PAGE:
And I began to examine things from my past that have been rattling around in my mental baggage for many years. Things that I assumed would eventually go away, if ignored.

And finally one day I thought about the time last summer on the beach outside of San Francisco when, in a not completely sober state of mind, I started yelling “I love myself!” over and over again into a bright blue ocean – I wasn’t lying or putting on. It wasn’t a drunken thought suddenly brought forward for attention. It was a subconscious feeling that I had never let myself acknowledge. Because somehow the love of oneself is seen as self-absorbed and arrogant. But there is a difference between that kind of love and the kind of love that brings about a bettering of oneself and of embracing yourself as an individual, beautiful, human being – together with all the good and all the flaws. And I realized that while family and friends come and go, I can be happy with the dear fact that I get to spend the rest of my life in the company of myself.

So I unpacked mental baggage and selected what should go and what should stay. I acknowledged what of the past impacted my decisions negatively and which I could turn into positive. And even the act of acknowledgment made it all a little lighter to bare. I let myself grow and heal from past negativity and realize the only value in it was what I could turn into good sturdy bricks of positivity.

My short visit back to Austin showed me how far I have come in these past seven months. And while I miss Austin dearly, I know that New York still has much more to teach me, force out of me, and offer me. 

So, yes, it’s been a rough ride so far, but sometimes you need a good shake and a few hard questions. Questions that only I can figure out how to answer truthfully. And for all the answers I already have, I have this city to thank.



*I’ve noticed, many of my negative portrayals ultimately end in my audibly cursing – it’s better than just doing it in your head, I find.


Is this my river?


Moving to New York is exhausting – like running a marathon. It takes so much endurance and the first several months, your sides are aching and you don’t know how to properly hydrate. Little things that were once so easy now seem to take up an entire day. Running errands, doing laundry, grocery shopping – it all takes forever. And you want to make sure that you aren’t having to lug bags upon bags of crap with you on the subway. Those marathon days of running from one end of the city to the other, it’s difficult to ever want to get out again.

But then those moments happen. After a few months, it does wear off a bit. It becomes normal every day life, but it’s in the beginning when you need these moments most. When you run across a patch of clean, new snow in Central Park. When you take the train halfway across the city for the first time without having to stare at a map. When you’re ice skating in Bryant Park as the sun goes down beside the Chrysler Building. When you sit in the middle of Grand Central and stare at the ceiling. Those moments. The ones where you realize where you are and what it means that you got here.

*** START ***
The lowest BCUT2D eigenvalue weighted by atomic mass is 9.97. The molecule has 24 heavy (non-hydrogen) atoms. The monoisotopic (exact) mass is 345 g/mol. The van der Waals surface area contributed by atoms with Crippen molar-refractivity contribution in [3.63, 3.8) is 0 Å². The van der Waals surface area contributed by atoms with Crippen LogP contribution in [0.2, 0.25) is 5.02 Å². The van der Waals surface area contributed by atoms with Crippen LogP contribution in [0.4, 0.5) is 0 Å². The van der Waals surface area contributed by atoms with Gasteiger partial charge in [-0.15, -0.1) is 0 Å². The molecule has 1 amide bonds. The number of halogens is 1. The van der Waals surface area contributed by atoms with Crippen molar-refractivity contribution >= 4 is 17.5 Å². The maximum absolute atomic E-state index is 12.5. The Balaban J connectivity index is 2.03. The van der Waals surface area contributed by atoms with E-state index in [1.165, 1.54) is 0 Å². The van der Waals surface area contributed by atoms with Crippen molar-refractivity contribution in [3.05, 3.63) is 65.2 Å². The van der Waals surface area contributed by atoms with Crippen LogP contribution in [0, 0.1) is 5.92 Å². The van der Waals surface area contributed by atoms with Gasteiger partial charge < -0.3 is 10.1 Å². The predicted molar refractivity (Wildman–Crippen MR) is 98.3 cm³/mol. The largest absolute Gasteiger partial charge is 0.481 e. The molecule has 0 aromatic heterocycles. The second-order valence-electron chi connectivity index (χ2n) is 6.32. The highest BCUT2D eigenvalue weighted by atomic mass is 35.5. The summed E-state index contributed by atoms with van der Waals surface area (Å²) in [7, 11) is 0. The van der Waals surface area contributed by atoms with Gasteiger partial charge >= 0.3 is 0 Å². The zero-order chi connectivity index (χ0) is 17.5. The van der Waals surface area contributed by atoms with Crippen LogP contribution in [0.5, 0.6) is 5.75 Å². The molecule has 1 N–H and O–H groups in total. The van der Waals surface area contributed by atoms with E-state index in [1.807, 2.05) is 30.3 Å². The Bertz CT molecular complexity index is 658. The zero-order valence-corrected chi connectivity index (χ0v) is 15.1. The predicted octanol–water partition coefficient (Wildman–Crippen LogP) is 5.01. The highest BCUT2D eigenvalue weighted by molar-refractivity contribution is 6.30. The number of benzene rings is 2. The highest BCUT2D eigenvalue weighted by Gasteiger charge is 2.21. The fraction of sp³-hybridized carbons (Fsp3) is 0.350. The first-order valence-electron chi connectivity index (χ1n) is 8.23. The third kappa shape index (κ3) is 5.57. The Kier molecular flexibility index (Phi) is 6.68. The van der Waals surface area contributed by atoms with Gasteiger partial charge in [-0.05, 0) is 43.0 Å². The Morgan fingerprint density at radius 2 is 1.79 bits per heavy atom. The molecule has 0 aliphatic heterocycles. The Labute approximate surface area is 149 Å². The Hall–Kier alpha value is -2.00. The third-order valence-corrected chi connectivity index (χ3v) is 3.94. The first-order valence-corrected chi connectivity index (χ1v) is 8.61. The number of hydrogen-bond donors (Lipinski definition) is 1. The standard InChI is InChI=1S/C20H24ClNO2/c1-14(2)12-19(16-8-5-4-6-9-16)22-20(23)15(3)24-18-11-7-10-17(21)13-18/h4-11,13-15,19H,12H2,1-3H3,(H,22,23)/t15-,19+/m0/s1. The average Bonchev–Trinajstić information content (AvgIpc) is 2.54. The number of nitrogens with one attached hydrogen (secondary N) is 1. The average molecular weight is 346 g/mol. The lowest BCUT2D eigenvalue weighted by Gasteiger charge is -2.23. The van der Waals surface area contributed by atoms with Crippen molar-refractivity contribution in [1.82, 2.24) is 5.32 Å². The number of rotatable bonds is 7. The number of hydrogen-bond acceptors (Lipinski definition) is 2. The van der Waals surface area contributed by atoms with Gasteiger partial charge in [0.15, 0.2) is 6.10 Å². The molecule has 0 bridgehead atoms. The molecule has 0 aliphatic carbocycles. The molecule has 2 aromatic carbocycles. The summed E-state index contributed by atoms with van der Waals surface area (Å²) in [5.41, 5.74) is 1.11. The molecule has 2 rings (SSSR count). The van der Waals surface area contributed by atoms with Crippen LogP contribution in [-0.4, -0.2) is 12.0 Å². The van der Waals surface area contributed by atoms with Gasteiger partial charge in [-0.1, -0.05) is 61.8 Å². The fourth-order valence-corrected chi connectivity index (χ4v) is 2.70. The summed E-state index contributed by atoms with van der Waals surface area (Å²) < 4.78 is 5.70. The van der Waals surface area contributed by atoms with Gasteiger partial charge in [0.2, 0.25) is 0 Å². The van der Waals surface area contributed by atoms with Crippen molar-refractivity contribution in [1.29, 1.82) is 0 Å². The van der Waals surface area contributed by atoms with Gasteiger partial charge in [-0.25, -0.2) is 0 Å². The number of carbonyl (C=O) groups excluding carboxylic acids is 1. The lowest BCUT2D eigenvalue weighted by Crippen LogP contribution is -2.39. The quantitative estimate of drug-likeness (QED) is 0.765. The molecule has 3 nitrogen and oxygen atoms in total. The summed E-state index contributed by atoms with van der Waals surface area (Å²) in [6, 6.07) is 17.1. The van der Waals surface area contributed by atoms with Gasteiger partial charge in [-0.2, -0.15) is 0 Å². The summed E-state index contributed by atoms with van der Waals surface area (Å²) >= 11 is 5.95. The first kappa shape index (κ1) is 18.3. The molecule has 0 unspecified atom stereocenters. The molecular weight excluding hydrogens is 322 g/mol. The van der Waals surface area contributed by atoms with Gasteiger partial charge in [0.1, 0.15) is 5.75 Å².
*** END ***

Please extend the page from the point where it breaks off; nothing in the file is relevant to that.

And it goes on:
And later, after those moments become a little fewer and farther between, when you no longer think it’s cute that your laundromat blasts Everybody Loves Raymond at top volume, or when a homeless person yells obscenities at you for not giving them change,  it starts getting harder to find those moments. You pick up the New Yorker attitude and automatically loath and detest anyone who gets in your way on the sidewalk. You bitch about how your friends in Brooklyn never come into the city. You yell at cab drivers. You cuss in front of children. It gets to you. The stress and the anxiety. You stop seeing the wonder and start succumbing to the emotional mechanical bull that you are not allowed to get off of.

And then you leave, even if just for a weekend. Or someone asks you, “Do you like New York?” And you stop to think. It’s been a while since you’ve had time to miss something, had time to ask yourself if you’ve enjoyed something more substantial than your morning cup of coffee. Do I like it here? Does this get to be home?

And the answer is a strange one. If you’ve listened to the answers I have given people, even in the past few weeks, of “How do you like the city?” you would be extremely confused. It’s hard to give a solid grounded answer to that question, because it’s difficult to feel solid and grounded – especially in your first few years, I am told. I always wind up starting with an unconvincing “… yeah,” followed by a long explanation the listener is never ready for. And neither am I, for that matter. It usually starts out the same way, with a line not unlike the one I began this with: “It’s exhausting.” As I continue with my anecdotes and horror stories, I usually disintegrate into rambling and end with the sentence that, even though I have said it many times, always comes as a huge realization: “But I love it.”

Because if all I do all day is go around the corner for a cup of coffee, I feel like I’ve done something. Because every month that I send in that check for rent, I feel like I’ve accomplished something huge. Because when you finally let go and let the rapid current of the city take over, you realize you don’t need solid, you don’t need grounded. All you need is enough confidence and clarity to relax and float straight to the top. Because, as cliche is it is, if you can make it here, nothing else really seems that difficult anymore.